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The narrator of The Zahir is a bestselling novelist who lives in Paris and enjoys all the privileges money and celebrity bring. His wife of ten years, Esther, is a war correspondent who has disappeared along with a friend, Mikhail, who may or may not be her lover.

Was Esther kidnapped, murdered, or did she simply escape a marriage that left her unfulfilled? The narrator doesn't have any answers, but he has plenty of questions of his own. Then one day Mikhail finds the narrator and promises to reunite him with his wife. In his attempt to recapture a lost love, the narrator discovers something unexpected about himself.

Topics: Spirituality , Marriage, Writers, Obsession, Celebrities, Philosophical, Postmodern, and Paris

Published: HarperCollins on Oct 13, 2009
ISBN: 9780061758010
List price: $10.99
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A novel following a journey of a novelist in search of his wife, or rather of obsessing over why his wife left. But instead of finding her, he finds out things about himself.This novel had a wonderfully strong start, but started to get very disconnected in the middle. Overall, it was such a joy and such an experience to read. After reading "The Alchemist," I had no interest in reading anymore of Coelho's work, but this novel inspires me to give his work another chance. Looking forward to more Coelho!Three and a half out of five.read more
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When Esther, the wife of a famed author becomes a war correspondent, and disappears, along with her assistant, Mikhael, the author can only assume that the two are having an affair.As hard as he tries to let her go, she has become his zahir, a thing that cannot be forgotten. The desire to find her intensifies, burning ever stronger, the harder he tries to forget her.When Mikhael appears, bearing the news that Esther is in Kazakhistan, the author sets off on a quest, both spiritual and literal, to find her.This book is very typical Coelho. It is obvious that he writes from deep within his soul, with great passion. Although I do find his brand of spirituality interesting, it is not for me. I prefer to read his work as more of a simple, basic quest. I can only take his work in small doses, but find him enjoyable enough to read if I'm in the mood.read more
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Great Book
Is this review helpful? Yes | NoThank you for your feedback.
A novel following a journey of a novelist in search of his wife, or rather of obsessing over why his wife left. But instead of finding her, he finds out things about himself.This novel had a wonderfully strong start, but started to get very disconnected in the middle. Overall, it was such a joy and such an experience to read. After reading "The Alchemist," I had no interest in reading anymore of Coelho's work, but this novel inspires me to give his work another chance. Looking forward to more Coelho!Three and a half out of five.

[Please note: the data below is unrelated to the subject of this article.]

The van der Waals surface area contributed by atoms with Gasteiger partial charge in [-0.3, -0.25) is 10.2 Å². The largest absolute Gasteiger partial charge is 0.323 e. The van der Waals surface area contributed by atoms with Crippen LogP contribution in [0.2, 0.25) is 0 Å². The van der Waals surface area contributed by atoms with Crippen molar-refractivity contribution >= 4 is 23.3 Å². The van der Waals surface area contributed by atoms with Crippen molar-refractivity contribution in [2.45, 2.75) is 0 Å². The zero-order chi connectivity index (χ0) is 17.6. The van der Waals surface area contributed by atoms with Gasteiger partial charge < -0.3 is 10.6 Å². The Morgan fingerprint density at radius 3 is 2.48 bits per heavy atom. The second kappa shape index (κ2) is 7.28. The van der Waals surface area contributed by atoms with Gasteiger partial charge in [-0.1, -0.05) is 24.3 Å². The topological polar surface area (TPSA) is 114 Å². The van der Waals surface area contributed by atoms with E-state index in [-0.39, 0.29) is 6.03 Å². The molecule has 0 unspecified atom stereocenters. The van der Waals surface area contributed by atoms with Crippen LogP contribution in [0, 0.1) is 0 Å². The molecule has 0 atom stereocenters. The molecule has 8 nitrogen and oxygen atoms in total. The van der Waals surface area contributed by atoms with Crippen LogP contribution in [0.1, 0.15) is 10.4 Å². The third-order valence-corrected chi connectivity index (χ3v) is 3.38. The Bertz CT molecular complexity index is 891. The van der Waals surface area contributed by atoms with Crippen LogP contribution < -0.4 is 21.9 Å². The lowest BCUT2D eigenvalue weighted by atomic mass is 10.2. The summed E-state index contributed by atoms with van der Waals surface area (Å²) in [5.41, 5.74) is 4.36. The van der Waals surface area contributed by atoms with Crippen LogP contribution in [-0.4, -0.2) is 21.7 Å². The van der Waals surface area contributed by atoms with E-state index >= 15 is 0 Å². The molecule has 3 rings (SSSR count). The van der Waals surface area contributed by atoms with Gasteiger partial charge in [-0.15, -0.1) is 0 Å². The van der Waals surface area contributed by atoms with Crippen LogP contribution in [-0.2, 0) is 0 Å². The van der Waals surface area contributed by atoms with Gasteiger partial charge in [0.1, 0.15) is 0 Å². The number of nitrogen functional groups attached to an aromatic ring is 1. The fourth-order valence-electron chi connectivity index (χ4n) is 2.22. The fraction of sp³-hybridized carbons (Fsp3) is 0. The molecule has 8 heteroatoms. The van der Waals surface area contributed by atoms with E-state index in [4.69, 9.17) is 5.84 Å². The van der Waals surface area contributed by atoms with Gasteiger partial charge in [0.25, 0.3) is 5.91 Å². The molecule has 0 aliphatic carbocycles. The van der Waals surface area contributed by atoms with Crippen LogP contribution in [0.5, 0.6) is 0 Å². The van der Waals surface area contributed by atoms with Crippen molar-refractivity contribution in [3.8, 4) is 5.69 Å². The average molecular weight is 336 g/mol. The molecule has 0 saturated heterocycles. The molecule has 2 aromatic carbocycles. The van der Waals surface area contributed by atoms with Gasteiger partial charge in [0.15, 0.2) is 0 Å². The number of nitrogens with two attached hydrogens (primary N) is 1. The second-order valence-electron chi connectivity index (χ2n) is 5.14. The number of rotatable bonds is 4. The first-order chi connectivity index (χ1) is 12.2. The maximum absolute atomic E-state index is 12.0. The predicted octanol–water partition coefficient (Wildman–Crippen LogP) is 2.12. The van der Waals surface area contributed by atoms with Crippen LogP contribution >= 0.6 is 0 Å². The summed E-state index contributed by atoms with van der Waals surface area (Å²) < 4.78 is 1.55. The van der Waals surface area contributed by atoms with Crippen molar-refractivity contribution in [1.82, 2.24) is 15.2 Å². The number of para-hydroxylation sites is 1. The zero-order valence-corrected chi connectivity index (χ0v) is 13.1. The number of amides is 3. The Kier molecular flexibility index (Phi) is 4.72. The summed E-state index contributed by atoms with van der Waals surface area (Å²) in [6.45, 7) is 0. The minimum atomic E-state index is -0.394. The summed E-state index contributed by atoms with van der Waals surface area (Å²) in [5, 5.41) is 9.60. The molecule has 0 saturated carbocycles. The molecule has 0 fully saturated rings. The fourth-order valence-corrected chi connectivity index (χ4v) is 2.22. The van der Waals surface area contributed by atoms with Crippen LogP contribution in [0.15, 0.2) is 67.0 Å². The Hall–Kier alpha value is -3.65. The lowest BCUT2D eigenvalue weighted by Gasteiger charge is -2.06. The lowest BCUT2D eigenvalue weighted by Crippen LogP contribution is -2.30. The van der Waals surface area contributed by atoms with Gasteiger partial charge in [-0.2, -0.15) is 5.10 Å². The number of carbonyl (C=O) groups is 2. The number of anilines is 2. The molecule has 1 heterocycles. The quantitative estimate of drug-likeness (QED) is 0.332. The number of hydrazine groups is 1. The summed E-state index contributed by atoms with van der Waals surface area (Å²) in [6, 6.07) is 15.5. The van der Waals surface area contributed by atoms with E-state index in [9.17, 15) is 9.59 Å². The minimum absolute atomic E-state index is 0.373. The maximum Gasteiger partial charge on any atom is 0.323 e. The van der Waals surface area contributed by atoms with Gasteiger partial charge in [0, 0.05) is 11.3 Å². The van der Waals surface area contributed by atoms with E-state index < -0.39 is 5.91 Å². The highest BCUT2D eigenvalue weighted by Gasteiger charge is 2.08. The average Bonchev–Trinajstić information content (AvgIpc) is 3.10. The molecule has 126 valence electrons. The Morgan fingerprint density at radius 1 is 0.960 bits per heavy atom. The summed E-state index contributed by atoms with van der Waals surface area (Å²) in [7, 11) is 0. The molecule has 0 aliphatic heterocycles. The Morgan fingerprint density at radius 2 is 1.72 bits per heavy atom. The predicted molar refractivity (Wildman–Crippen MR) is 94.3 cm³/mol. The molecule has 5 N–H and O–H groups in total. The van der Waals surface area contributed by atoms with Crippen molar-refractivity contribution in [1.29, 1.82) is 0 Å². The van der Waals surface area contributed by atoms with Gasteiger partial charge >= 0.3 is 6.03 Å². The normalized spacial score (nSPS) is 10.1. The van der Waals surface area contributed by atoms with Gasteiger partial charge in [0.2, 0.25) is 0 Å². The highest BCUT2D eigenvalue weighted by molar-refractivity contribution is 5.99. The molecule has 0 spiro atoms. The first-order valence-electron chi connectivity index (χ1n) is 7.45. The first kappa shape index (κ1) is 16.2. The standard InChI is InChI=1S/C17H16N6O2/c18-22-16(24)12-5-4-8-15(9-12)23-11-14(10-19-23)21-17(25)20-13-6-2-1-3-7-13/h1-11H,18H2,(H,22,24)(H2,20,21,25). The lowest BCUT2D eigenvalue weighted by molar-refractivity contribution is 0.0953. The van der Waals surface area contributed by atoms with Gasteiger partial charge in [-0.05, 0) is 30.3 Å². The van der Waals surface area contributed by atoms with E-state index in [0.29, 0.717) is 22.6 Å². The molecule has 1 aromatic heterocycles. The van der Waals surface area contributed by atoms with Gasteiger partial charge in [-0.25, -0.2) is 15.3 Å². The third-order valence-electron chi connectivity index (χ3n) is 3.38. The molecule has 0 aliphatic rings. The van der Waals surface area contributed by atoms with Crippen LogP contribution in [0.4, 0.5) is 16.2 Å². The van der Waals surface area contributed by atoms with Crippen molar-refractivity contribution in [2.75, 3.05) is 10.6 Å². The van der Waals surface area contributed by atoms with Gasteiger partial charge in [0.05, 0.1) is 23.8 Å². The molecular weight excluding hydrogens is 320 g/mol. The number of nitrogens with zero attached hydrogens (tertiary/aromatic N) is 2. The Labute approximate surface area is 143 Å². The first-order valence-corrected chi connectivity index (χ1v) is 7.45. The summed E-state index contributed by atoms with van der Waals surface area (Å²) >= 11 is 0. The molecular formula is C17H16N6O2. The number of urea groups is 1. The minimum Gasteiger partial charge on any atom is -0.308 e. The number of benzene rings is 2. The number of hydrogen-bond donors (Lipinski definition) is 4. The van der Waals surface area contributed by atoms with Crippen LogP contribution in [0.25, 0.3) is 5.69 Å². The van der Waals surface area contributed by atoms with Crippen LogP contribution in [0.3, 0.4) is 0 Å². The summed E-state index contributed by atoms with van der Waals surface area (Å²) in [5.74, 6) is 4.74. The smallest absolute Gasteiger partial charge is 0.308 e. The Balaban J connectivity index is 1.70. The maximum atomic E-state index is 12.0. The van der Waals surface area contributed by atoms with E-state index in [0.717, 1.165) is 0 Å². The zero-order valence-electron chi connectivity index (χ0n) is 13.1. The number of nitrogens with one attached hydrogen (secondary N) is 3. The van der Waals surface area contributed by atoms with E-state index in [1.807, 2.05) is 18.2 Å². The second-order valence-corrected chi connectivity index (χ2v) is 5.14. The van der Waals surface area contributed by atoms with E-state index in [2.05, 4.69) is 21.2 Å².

Is this review helpful? Yes | NoThank you for your feedback.
When Esther, the wife of a famed author becomes a war correspondent, and disappears, along with her assistant, Mikhael, the author can only assume that the two are having an affair.As hard as he tries to let her go, she has become his zahir, a thing that cannot be forgotten. The desire to find her intensifies, burning ever stronger, the harder he tries to forget her.When Mikhael appears, bearing the news that Esther is in Kazakhistan, the author sets off on a quest, both spiritual and literal, to find her.This book is very typical Coelho. It is obvious that he writes from deep within his soul, with great passion. Although I do find his brand of spirituality interesting, it is not for me. I prefer to read his work as more of a simple, basic quest. I can only take his work in small doses, but find him enjoyable enough to read if I'm in the mood.
Is this review helpful? Yes | NoThank you for your feedback.
Man dies and goes to heaven.
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a book about a husband who is searching for his wife and also wants to know why she left him...a good read but depressing at times...
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I'm afraid my journey with Coelho is over. I was intrigued by The Alchemist, even though it smacked of neo-gnosticism. Veronica Decides to Die had such a twisted premise, I could overlook the philosophy. The Devil and Miss Prym, again, was such an interesting take on a folksy tale, I half-enjoyed it. In The Zahir, Coelho's mushy spiritualism collided so violently with my worldview it was a chore to read.I did enjoy the cosmopolitan atmosphere of the book—the cultures of Brazil, France and Kazakhstan combine to make interesting reading. Coelho's prose is beautiful to read, as well. He moves effortlessly between dialogue and thought.In the end, though, I'm tired of people thinking that leaving their old life behind will allow them to "find themselves". That mid-life-crisis myth has spoiled too many relationships for me to take it seriously.
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